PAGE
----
A physician is a person who knows the body’s structure; the temperament of organs; the diseases that afflict them; the causes; symptoms and signs of such diseases; the medicines useful therefore; substitutes for these medicines in case they are not available; methods of their preparation; and ways of their action so that he may keep a balance between disease and the quantity of medicines and differentiate the qualities among medicines. He who is not qualified to do that is not entitled to treat sick people or embark upon a risky medical treatment; nor should he deal with what he does not master of the above. It is said that their practice of appointing a physician in every city who was famed for his competence in medicine and then make him examine the other medical doctors in the city was started by the Greek kings. Those whom he found not to be up to the standard were ordered to dedicate themselves to more learning and were forbidden from treatment of patients. When a physician visits a patient, he must enquire from him about the causes of his disease and the pain he feels (and know the cause, the sign, the pulse and the drugs). Following that, he should write down a prescription for him that includes drinks and other things. Then he has to write down a copy of what the patient told him and of the prescription he has prepared to cope with the disease and then hand over the copy to the patient’s near relatives with those who were present with him in the patient’s room as witnesses. On the following day, he should come again, look into the disease, enquire from the patient about his condition, write down a prescription accordingly, and make a copy of what he has written and hand it to the patient’s household. He is to repeat that on the third and fourth day and so on until the patient either recovers or dies. If he recovers, the doctor will get his fee and bonus. But if the patient dies, his next of kin will go to the well-known Physician (“Hakim” or Chief of Physicians) and show him the copies written down by the doctor. If this physician finds them complying with the requirements of medical craft and rules, without any negligence and carelessness on the doctor’s part, he will tell them that. But if he finds otherwise, he will tell the deceased patient’s relatives: “You should claim damages for the death of your relative from the doctor who killed him out of malpractice and heedlessness.” So much were they honorably careful so that medicine should be practiced by qualified people and so that the practicing doctor may be deterred from any negligence whatsoever. The Muhtasib should make physicians swear Hippocrates’ oath, which he prescribed for all physicians to take, pledging themselves thereby not to give anybody a harmful drug, prepare a poison for anyone, describe amulets to any layman, tell women about medicines leading to abortion, or tell men about drugs causing sterility; and not to look at females when he comes to visit and see patients, divulge secrets or violate privacy.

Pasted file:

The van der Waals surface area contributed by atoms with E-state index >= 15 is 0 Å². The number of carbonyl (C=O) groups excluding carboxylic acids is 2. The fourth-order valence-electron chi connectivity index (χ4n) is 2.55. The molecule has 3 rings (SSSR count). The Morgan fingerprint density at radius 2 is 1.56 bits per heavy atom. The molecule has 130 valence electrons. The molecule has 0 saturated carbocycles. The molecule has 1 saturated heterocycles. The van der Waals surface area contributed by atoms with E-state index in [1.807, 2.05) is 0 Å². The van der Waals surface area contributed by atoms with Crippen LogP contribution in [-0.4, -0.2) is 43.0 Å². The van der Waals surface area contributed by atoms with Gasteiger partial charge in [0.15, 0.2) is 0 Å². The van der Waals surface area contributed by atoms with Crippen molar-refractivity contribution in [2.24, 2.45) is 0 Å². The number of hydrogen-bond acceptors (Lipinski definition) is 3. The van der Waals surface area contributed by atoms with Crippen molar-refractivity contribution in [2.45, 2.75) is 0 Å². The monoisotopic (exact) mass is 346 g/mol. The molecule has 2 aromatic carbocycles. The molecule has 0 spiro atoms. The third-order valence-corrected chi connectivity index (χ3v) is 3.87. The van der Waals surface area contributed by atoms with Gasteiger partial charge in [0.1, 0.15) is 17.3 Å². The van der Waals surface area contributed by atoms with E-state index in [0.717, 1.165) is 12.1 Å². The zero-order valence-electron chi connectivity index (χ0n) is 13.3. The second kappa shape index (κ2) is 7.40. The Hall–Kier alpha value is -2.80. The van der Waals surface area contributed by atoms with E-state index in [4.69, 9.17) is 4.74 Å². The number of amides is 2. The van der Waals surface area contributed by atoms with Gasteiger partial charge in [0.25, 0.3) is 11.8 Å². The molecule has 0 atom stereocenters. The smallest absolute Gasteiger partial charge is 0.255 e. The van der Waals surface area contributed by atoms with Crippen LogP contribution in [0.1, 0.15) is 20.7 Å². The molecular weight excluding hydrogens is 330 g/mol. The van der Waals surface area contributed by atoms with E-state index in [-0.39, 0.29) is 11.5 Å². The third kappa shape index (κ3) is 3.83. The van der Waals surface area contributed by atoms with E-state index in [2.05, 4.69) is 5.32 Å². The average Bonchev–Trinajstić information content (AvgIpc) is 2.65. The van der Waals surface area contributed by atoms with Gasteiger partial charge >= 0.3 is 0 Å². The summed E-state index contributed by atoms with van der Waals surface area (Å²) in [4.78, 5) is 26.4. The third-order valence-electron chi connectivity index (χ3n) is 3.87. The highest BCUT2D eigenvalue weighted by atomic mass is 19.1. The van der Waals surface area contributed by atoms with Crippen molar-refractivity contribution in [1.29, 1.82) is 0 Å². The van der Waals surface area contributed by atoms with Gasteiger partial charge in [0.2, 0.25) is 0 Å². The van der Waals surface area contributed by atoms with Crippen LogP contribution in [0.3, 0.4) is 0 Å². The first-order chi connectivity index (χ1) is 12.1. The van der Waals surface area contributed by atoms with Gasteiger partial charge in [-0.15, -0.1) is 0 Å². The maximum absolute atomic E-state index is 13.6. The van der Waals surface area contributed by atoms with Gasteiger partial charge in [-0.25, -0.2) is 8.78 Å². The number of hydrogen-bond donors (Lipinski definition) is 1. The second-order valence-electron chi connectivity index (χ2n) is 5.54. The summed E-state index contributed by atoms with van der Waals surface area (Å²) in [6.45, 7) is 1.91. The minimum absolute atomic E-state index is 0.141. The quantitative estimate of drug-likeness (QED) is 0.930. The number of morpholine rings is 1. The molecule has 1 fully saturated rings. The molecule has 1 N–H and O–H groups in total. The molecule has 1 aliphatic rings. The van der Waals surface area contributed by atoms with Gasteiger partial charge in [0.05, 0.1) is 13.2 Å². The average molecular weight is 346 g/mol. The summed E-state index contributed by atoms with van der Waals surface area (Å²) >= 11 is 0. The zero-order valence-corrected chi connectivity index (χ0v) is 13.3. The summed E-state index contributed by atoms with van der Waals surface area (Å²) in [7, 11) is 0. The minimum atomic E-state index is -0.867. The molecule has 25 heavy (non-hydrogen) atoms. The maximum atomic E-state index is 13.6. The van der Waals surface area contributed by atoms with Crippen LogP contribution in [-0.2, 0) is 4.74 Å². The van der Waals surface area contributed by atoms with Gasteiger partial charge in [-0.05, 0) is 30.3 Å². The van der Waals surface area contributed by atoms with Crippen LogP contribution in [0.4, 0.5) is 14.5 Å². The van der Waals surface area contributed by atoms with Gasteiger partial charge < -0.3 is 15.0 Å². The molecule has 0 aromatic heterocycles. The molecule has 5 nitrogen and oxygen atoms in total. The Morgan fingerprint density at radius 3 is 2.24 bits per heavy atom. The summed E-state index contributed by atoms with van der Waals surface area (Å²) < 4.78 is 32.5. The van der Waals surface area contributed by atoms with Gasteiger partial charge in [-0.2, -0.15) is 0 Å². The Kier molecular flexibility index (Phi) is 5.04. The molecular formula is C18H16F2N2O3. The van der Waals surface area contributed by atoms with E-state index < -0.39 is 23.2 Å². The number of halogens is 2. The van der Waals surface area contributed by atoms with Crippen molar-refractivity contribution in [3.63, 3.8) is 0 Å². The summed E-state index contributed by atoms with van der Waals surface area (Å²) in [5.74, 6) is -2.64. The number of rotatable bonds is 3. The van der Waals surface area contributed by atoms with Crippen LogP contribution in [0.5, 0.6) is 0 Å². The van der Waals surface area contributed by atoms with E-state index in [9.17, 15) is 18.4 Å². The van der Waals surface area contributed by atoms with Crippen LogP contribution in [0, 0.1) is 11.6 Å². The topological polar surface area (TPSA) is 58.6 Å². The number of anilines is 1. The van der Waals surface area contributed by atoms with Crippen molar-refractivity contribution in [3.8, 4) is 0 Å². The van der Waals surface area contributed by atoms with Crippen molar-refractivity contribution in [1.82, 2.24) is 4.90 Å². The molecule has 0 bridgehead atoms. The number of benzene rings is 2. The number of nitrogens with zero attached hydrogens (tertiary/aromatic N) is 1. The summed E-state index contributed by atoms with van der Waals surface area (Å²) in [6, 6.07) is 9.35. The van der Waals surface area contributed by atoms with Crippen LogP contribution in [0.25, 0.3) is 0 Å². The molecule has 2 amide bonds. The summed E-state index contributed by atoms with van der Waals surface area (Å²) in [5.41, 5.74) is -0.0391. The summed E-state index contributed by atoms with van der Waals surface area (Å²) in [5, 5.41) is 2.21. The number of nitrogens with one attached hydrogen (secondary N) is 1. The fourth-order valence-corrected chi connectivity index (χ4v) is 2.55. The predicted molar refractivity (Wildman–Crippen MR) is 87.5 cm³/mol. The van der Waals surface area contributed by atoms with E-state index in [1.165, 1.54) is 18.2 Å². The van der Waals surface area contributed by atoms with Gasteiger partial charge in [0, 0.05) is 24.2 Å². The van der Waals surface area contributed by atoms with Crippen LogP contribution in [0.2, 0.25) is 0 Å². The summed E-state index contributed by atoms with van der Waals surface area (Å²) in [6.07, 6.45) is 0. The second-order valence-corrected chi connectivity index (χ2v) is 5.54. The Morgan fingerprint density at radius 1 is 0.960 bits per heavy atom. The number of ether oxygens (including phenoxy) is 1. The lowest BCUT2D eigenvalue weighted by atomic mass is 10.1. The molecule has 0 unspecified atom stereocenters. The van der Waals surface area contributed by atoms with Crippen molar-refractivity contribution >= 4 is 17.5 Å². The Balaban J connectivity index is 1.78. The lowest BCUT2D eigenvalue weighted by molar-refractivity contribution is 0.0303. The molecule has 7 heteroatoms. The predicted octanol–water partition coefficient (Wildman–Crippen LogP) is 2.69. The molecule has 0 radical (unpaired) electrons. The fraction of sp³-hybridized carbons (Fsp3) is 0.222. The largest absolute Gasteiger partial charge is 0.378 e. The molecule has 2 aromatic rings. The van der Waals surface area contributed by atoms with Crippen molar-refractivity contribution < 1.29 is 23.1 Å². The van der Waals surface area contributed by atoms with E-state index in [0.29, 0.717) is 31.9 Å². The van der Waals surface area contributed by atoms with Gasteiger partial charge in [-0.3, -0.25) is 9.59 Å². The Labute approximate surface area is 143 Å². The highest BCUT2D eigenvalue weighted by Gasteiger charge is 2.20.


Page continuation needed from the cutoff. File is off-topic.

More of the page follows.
Comment
It is of great interest to note that a set of standards was in place in 11th-century Arab medicine to qualify and license physicians. Also in place was a set of rules regarding patient care and treatment, starting with the history and examination of the patient, written orders witnessed by those who were present, with a copy of those records to the patient’s relatives, and daily follow-up with a written documented progress report and new written orders if necessary. The review of the records by the Chief of Physicians after death occurred represents the postmortem
examination of the outcome of therapy by a peer and may be the first documented reference to the practice of peer review.
References
1. Reiser SJ. The clinical record in medicine. Part 1: Learning from cases. Ann Intern Med 1991;114:902-7.
2. Reiser SJ. The clinical record in medicine. Part 2: Reforming content and purpose. Ann Intern Med 1991;114:980-5.
3. Ajlouni KM. History of informed medical consent. Lancet 1995;346:980.
4. Al-Asali KJ. An Introduction to the History of Medicine in Jerusalem. Amman: University of Jordan Publication, 1994.
5. Al-Shaizari AR. Attainment of the Highest Rank by Seeking the Hisbah (Edited in the 12th century, published in Cairo in 1946 by Al-Baz Al-Arini). Reprinted in Beirut: Dar Al-Thaqafah, 1981.
6. Behrnauer W. Memoire sur les Institutions de Police chez les Arabs, les Persans et les Turcs Journ. As 5e Serie 1860, T, XV:461-509, T,
XVI:114-90.
7. Behrnauer W. Notice Particuliere, Sur La Charge de Mouhtasib par le Scheikh Annabrawi Journ. As 5e Serie, 1860: T, XVI:347-92, 1861: T, XVIII:5-76.